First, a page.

Imre Friedmann, E. & Ocampo-Friedmann, R. A primitive cyanobacterium as pioneer microorganism for terraforming Mars. Adv. Space Res. 15, 243–246 (1995).
Lomstein, B., Langerhuus, A., D’Hondt, S., Jørgensen, B. & Spivack, A. Endospore abundance, microbial growth and necromass turnover in deep sub-seafloor sediment. Nature 484, 101–104 (2012).
D’Hondt, S., Wang, G. & Spivack, A. J. in Dev. Marine Geol. (eds Ruediger Stein, Donna K. Blackman, Fumio Inagaki & Hans-Christian Larsen) Vol. 7, 127–148 (Elsevier, 2014).
Wörmer, L. et al. Microbial dormancy in the marine subsurface: global endospore abundance and response to burial. Sci. Adv. 5, eaav1024 (2019).
Zavarzina, D. G. et al. Thermincola ferriacetica sp. nov., a new anaerobic, thermophilic, facultatively chemolithoautotrophic bacterium capable of dissimilatory Fe(III) reduction. Extremophiles 11, 1–7 (2007).
Slepova, T. V. et al. Carboxydocella sporoproducens sp. nov., a novel anaerobic CO-utilizing/H2-producing thermophilic bacterium from a Kamchatka hot spring. Int. J. Syst. Evol. Microbiol. 56, 797–800 (2006).
Lee, J. et al. Paenibacillus oceanisediminis sp. nov. isolated from marine sediment. Int. J. Syst. Evol. Microbiol. 63, 428–434 (2013).
Sauvage, J., Lewis, L., Graham, D., Spivack, A. J. & D’Hondt, S., Data report: quantification of potential drilling contamination using perfluorocarbon tracer at IODP Expedition 329 sites. In D’Hondt, S., Inagaki, F., Alvarez Zarikian, C.A., and the Expedition 329 Scientists, Proc. IODP 329 (Integrated Ocean Drilling Program Management International, Inc., 2017).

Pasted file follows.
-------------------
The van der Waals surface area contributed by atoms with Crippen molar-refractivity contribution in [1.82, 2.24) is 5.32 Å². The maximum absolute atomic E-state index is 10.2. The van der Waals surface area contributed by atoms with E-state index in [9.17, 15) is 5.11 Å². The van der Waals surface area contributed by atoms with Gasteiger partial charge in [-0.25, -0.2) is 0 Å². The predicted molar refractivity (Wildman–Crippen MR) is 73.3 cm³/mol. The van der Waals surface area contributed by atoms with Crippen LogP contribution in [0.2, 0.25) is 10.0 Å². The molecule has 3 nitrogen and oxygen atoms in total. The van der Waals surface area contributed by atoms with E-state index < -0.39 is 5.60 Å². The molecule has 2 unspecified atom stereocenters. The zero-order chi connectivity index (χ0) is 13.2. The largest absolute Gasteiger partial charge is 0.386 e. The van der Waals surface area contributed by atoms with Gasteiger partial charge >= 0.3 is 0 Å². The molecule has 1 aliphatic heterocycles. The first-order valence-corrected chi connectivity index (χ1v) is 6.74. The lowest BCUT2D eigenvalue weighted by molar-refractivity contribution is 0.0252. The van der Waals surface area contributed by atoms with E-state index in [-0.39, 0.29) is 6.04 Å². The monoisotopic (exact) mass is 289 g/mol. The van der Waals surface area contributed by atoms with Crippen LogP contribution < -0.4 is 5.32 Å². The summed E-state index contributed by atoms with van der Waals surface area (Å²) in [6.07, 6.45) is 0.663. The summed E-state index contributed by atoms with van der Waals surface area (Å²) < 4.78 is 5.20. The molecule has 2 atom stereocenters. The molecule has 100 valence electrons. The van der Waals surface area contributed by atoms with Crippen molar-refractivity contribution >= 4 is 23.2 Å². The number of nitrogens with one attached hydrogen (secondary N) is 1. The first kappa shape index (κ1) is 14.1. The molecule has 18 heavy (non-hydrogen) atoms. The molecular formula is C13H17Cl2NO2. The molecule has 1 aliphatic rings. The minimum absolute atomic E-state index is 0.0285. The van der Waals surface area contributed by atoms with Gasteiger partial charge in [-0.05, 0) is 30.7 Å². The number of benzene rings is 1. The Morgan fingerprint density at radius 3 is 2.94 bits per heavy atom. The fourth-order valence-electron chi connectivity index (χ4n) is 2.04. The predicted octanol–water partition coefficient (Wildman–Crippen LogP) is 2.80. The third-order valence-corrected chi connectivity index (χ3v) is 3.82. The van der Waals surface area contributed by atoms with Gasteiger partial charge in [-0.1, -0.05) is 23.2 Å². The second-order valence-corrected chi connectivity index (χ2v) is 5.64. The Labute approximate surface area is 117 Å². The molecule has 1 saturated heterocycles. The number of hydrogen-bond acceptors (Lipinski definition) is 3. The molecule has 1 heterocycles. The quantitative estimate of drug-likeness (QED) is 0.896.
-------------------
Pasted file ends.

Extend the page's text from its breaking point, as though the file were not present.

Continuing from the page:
Alvarez Zarikian, C. A. Cenozoic bathyal and abyssal ostracods beneath the oligotrophic South Pacific Gyre (IODP Expedition 329 Sites U1367, U1368 and U1370). Palaeogeogr. Palaeoclimatol. Palaeoecol. 419, 115–142 (2015).
Morono, Y., Terada, T., Kallmeyer, J. & Inagaki, F. An improved cell separation technique for marine subsurface sediments: applications for high-throughput analysis using flow cytometry and cell sorting. Environ. Microbiol. 15, 2841–2849 (2013).
Kallmeyer, J., Smith, D. C., Spivack, A. J. & D’Hondt, S. New cell extraction procedure applied to deep subsurface sediments. Limnol. Oceanogr. Meth. 6, 236–245 (2008).
Morono, Y. & Inagaki, F. Automatic slide-loarder fluorescence microscope for discriminative enumeration of subseafloor life. Sci. Drilling 9, 32–36 (2010).
Morono, Y., Terada, T., Masui, N., Inagaki, F., Discriminative detection and enumeration of microbial life in marine subsurface sediments. ISME J. 3, 503–511 (2009).
Inagaki, F. et al. Exploring deep microbial life in coal-bearing sediment down to ~2.5 km below the ocean floor. Science 349, 420–424 (2015).
Gormanns, P., Reckow, S., Poczatek, J. C., Turck, C. W. & Lechene, C. Segmentation of multi-isotope imaging mass spectrometry data for semi-automatic detection of regions of interest. PLoS One 7, e30576 (2012).
Schneider, C. A., Rasband, W. S. & Eliceiri, K. W. NIH Image to ImageJ: 25 years of image analysis. Nat. Methods 9, 671 (2012).
Schindelin, J. et al. Fiji: an open-source platform for biological-image analysis. Nat. Methods 9, 676 (2012).
R: A language and environment for statistical computing (R Foundation for Statistical Computing, Vienna, Austria, 2018).
Wickham, H. ggplot2: Elegant Graphics for Data Analysis (Springer-Verlag, New York, 2016).
Wilke, C. O. Cowplot: Streamlined llot theme and plot annotations for ‘ggplot2’. R package version 0.9.3. https://CRAN.R-project.org/package=cowplot (2018).
Xiao, N. ggsci: Scientific journal and Sci-Fi themed color palettes for ‘ggplot2’. R package version 2.9. https://CRAN.R-project.org/package=ggsci (2018).
Wickham, H. scales: Scale functions for visualization. R package version 1.0.0. https://CRAN.R-project.org/package=scales (2018).
Kopf, H. S. From lakes to lungs: Assessing microbial activity in diverse environments. PhD thesis (California Institute of Technology, 2015).
Morono, Y., Terada, T., Hoshino, T. & Inagaki, F. A hot-alkaline DNA extraction method for deep subseafloor archaeal communities. Appl. Environ. Microbiol. 80, 1985–1994 (2014).
Morono, Y. et al. Assessment of capacity to capture DNA aerosols by clean filters for molecular biology experiments. Microbes Environ. 33, 222–226 (2018).
Hoshino, T. & Inagaki, F. Abundance and distribution of Archaea in the subseafloor sedimentary biosphere. ISME J. 13, 227–231 (2019).